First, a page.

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Strange Findings on Comb Jellies Uproot Animal Family Tree

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Unbelievably, comb jellies may have evolved separately from EVERY other animal!

So... completely unrelated to jellyfish?! Whoa.

"It's a paradox," said Leonid Moroz, a neurobiologist at the University of Florida in Gainesville and lead author of a paper in today's Natureabout the biology of the comb jelly nervous system. "These are animals with a complex nervous system, but they basically use a completely different chemical language" from every other animal. "You have to explain it one way or another."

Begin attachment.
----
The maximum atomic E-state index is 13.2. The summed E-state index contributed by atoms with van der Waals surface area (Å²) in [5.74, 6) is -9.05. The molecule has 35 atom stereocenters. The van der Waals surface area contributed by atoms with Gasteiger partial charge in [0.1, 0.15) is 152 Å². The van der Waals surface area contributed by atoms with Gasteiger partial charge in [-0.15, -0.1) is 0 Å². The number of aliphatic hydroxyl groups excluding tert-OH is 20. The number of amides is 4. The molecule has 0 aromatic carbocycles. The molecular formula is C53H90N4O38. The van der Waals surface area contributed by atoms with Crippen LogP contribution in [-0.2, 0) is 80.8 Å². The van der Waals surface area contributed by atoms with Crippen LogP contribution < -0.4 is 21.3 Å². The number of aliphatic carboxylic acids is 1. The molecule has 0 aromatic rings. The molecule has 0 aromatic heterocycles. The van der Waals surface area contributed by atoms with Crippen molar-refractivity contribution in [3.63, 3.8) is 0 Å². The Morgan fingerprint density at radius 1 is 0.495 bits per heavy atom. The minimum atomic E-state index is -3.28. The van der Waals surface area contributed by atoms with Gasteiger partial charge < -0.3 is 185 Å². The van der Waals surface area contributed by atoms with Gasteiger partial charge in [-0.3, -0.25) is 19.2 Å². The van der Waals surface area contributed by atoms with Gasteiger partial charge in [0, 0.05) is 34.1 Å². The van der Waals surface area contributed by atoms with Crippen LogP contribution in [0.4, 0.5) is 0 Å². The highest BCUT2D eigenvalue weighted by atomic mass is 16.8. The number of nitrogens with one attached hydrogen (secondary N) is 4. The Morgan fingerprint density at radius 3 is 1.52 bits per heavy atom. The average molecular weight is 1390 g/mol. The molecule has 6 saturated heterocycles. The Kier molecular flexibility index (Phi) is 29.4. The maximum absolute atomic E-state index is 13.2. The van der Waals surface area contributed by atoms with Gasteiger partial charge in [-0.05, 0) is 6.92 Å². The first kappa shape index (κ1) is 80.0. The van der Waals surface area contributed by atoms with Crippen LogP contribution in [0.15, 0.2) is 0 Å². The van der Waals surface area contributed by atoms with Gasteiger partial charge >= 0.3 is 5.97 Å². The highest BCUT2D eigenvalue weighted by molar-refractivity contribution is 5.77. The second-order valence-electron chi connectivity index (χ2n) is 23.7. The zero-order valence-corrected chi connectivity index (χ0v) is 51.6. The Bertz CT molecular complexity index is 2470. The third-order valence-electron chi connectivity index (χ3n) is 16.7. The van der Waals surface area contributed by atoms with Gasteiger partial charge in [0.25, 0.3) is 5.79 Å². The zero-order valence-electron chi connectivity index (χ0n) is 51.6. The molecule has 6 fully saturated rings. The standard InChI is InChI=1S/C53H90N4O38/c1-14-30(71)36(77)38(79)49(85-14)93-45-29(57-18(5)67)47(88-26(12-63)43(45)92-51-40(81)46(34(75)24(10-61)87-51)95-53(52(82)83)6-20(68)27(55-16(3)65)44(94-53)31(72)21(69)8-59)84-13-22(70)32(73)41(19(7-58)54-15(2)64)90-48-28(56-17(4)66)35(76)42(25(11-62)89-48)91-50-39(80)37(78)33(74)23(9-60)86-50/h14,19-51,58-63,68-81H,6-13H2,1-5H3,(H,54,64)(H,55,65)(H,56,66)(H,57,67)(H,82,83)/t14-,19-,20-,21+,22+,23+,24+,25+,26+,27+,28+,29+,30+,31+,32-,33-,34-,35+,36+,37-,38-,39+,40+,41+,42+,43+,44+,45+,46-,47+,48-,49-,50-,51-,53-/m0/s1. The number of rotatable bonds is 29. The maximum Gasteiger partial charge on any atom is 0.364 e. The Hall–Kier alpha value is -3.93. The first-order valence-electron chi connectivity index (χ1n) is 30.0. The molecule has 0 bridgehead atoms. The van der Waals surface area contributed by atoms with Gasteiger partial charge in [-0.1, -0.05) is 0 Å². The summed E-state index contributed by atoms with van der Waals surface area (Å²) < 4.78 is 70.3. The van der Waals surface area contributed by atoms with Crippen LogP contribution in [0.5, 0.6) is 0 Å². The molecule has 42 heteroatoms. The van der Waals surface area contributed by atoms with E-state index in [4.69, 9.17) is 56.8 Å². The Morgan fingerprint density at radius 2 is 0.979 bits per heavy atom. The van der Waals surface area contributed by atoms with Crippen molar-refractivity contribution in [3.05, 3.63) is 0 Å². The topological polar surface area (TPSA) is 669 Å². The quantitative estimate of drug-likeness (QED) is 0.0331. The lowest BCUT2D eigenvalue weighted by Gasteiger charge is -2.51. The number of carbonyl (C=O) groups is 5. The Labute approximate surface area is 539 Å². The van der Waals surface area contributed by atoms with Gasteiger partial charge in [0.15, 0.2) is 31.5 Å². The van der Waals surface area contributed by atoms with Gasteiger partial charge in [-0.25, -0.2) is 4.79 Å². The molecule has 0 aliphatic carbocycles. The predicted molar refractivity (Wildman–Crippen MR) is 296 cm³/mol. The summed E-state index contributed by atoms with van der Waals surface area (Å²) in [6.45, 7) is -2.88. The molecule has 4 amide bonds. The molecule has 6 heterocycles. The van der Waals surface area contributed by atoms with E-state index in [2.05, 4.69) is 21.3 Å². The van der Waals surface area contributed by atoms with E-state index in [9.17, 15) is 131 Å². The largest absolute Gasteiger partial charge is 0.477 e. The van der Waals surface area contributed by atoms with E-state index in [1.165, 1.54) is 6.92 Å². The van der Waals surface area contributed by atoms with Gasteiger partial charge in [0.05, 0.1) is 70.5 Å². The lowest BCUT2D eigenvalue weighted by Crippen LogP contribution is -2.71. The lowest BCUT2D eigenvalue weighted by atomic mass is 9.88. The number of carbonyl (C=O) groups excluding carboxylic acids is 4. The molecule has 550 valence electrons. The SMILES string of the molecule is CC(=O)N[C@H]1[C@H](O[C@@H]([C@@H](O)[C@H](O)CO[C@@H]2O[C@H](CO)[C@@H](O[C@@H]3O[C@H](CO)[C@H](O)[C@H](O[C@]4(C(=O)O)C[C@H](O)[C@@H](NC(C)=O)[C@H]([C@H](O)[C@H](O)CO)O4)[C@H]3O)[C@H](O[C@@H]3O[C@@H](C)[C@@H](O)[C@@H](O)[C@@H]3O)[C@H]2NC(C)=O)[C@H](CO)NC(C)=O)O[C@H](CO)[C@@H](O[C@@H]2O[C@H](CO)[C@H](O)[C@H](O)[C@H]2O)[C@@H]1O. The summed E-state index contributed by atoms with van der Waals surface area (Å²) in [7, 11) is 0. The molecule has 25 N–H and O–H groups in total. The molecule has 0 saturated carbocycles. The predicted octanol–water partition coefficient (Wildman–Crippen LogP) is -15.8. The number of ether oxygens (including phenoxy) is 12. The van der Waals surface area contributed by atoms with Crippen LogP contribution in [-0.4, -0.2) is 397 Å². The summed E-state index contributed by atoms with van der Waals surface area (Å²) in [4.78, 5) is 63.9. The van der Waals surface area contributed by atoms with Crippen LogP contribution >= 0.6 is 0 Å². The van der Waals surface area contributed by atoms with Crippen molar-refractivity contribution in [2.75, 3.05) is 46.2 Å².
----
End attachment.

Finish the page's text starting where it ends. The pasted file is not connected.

The way Moroz explains it is with an evolutionary scenario—one that's at odds with traditional accounts of animal evolution.

Moroz and his colleagues have been studying comb jellies, whose scientific name is ctenophores (pronounced TEN-o-fors), for many years, beginning with the sequencing of the genome of one species,the Pacific sea gooseberry, in 2007. The sea gooseberry has 19,523 genes, about the same number as are found in the human genome.

The scientists enlarged their library to the genes of ten other species of comb jelly (out of the 150 or so species known to exist) and compared them to the analogous genes in other animals. And when they looked at the genes involved in the nervous system, they found that many considered essential for the development and function of neurons were simply missing in the comb jelly.

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